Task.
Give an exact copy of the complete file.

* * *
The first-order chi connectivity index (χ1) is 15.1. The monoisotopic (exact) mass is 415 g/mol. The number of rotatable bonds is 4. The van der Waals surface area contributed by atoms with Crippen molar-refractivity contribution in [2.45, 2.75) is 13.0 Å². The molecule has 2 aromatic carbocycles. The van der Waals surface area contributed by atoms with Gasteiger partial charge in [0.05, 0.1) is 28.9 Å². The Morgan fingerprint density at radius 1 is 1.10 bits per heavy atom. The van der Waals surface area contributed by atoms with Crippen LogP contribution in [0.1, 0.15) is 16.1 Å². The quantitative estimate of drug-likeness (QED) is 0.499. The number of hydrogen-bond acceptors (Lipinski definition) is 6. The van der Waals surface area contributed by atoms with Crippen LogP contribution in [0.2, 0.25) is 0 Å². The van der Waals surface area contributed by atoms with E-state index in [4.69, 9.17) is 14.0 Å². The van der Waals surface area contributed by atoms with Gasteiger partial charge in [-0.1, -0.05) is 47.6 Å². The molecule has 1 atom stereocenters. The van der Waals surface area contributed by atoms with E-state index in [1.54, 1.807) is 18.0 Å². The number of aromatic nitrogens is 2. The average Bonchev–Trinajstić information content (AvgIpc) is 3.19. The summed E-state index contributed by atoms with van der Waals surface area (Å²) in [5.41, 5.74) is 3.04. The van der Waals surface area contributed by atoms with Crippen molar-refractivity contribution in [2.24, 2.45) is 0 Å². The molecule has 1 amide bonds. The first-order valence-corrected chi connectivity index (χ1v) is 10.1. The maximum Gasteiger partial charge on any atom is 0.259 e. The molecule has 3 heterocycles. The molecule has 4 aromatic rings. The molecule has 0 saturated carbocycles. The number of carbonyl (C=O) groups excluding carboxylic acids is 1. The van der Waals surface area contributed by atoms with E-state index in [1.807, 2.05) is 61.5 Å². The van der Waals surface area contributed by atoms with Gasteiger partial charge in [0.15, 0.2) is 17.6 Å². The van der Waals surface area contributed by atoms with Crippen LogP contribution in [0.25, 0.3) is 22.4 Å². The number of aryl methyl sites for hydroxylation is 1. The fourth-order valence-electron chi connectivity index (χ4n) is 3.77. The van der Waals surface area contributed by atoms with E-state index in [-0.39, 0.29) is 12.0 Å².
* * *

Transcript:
The first-order chi connectivity index (χ1) is 15.1. The monoisotopic (exact) mass is 415 g/mol. The number of rotatable bonds is 4. The van der Waals surface area contributed by atoms with Crippen molar-refractivity contribution in [2.45, 2.75) is 13.0 Å². The molecule has 2 aromatic carbocycles. The van der Waals surface area contributed by atoms with Gasteiger partial charge in [0.05, 0.1) is 28.9 Å². The Morgan fingerprint density at radius 1 is 1.10 bits per heavy atom. The van der Waals surface area contributed by atoms with Crippen LogP contribution in [0.1, 0.15) is 16.1 Å². The quantitative estimate of drug-likeness (QED) is 0.499. The number of hydrogen-bond acceptors (Lipinski definition) is 6. The van der Waals surface area contributed by atoms with Crippen LogP contribution in [0.2, 0.25) is 0 Å². The van der Waals surface area contributed by atoms with E-state index in [4.69, 9.17) is 14.0 Å². The van der Waals surface area contributed by atoms with Gasteiger partial charge in [-0.1, -0.05) is 47.6 Å². The molecule has 1 atom stereocenters. The van der Waals surface area contributed by atoms with E-state index in [1.54, 1.807) is 18.0 Å². The number of aromatic nitrogens is 2. The average Bonchev–Trinajstić information content (AvgIpc) is 3.19. The summed E-state index contributed by atoms with van der Waals surface area (Å²) in [5.41, 5.74) is 3.04. The van der Waals surface area contributed by atoms with Crippen molar-refractivity contribution in [2.24, 2.45) is 0 Å². The molecule has 1 amide bonds. The first-order valence-corrected chi connectivity index (χ1v) is 10.1. The maximum Gasteiger partial charge on any atom is 0.259 e. The molecule has 3 heterocycles. The molecule has 4 aromatic rings. The molecule has 0 saturated carbocycles. The number of carbonyl (C=O) groups excluding carboxylic acids is 1. The van der Waals surface area contributed by atoms with E-state index in [1.807, 2.05) is 61.5 Å². The van der Waals surface area contributed by atoms with Gasteiger partial charge in [0.15, 0.2) is 17.6 Å². The van der Waals surface area contributed by atoms with Crippen LogP contribution in [0.25, 0.3) is 22.4 Å². The number of aryl methyl sites for hydroxylation is 1. The fourth-order valence-electron chi connectivity index (χ4n) is 3.77. The van der Waals surface area contributed by atoms with E-state index in [-0.39, 0.29) is 12.0 Å².